February 2021

My friend's Suzuki Stinger came back with some issues after a period of storage. Are we seeing a trend here.?

Vehicles do not fare well during storage, but motorcycles fare even worse. Japanese bikes were the first to feature vacuum operated fuel taps, so that you could leave the fuel tap in the 'On' position as it would theoretically be 'Off' until one began kicking the engine over and creating a vacuum in the inlet manifold which would then operate the fuel tap automatically.

This did in fact work very well, and was a sophisticated addition to a motorcycle in the day. The problem was that one could not actually turn the fuel off completely, so running the float bowls out of fuel could only be achieved if one were to remove the vacuum line and block it, then run the bike until it stopped.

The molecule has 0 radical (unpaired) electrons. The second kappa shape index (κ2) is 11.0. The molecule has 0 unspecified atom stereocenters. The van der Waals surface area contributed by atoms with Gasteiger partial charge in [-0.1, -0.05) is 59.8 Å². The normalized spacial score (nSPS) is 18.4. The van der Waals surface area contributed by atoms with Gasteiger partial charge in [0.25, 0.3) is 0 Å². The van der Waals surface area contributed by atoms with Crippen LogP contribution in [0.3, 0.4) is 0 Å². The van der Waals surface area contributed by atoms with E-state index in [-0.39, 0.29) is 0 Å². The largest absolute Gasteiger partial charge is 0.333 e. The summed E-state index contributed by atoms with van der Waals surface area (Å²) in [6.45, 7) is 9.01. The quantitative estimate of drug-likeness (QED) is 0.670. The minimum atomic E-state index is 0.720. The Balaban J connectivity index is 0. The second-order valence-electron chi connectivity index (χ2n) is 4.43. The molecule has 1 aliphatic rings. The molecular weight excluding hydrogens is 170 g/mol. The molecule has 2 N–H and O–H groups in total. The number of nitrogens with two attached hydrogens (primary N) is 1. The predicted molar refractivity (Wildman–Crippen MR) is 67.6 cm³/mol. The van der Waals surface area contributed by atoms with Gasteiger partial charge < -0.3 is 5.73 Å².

So nobody did. And if they stored the bike for some years, the fuel evaporated and the residues glued everything together in the lower reaches of the float bowls.

However, this bike had not been in storage for so long that the carbs were the main problem. In this case the crankcases had gathered a mixture of old fuel and oil which had fouled the plugs when the next startup was undertaken.

Needless to say - it didn't.

Fortunately, being as the cylinders are mostly horizontal on these engines, there are drain plugs provided. So I drained the cylinders and added some fresh 91, and changed the spark plugs, whereupon it lit up and ran very happily.

So that was a very brief but fortunate conclusion.

What a whizzy little bike it is.!